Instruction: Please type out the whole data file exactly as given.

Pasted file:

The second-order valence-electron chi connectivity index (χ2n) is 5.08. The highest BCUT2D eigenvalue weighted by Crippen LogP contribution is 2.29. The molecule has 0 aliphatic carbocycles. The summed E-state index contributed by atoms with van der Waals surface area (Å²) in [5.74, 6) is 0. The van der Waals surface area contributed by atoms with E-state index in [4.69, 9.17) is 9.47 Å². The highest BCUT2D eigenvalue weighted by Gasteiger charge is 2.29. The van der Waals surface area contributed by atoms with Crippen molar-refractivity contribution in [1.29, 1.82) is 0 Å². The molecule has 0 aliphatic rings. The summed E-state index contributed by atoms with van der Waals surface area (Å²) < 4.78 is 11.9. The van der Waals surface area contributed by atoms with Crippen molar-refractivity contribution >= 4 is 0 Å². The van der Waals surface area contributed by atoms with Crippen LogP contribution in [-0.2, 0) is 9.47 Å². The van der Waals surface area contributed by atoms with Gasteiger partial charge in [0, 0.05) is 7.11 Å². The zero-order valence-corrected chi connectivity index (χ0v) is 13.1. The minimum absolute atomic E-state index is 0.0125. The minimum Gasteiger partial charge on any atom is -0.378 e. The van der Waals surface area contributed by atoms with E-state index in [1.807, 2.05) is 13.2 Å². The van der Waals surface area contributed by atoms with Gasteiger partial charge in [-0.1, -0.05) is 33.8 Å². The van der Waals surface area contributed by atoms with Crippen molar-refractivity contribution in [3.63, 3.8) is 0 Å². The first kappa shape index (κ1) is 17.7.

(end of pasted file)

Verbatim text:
The second-order valence-electron chi connectivity index (χ2n) is 5.08. The highest BCUT2D eigenvalue weighted by Crippen LogP contribution is 2.29. The molecule has 0 aliphatic carbocycles. The summed E-state index contributed by atoms with van der Waals surface area (Å²) in [5.74, 6) is 0. The van der Waals surface area contributed by atoms with E-state index in [4.69, 9.17) is 9.47 Å². The highest BCUT2D eigenvalue weighted by Gasteiger charge is 2.29. The van der Waals surface area contributed by atoms with Crippen molar-refractivity contribution in [1.29, 1.82) is 0 Å². The molecule has 0 aliphatic rings. The summed E-state index contributed by atoms with van der Waals surface area (Å²) < 4.78 is 11.9. The van der Waals surface area contributed by atoms with Crippen molar-refractivity contribution >= 4 is 0 Å². The van der Waals surface area contributed by atoms with Crippen LogP contribution in [-0.2, 0) is 9.47 Å². The van der Waals surface area contributed by atoms with Gasteiger partial charge in [0, 0.05) is 7.11 Å². The zero-order valence-corrected chi connectivity index (χ0v) is 13.1. The minimum absolute atomic E-state index is 0.0125. The minimum Gasteiger partial charge on any atom is -0.378 e. The van der Waals surface area contributed by atoms with E-state index in [1.807, 2.05) is 13.2 Å². The van der Waals surface area contributed by atoms with Gasteiger partial charge in [-0.1, -0.05) is 33.8 Å². The van der Waals surface area contributed by atoms with Crippen molar-refractivity contribution in [3.63, 3.8) is 0 Å². The first kappa shape index (κ1) is 17.7.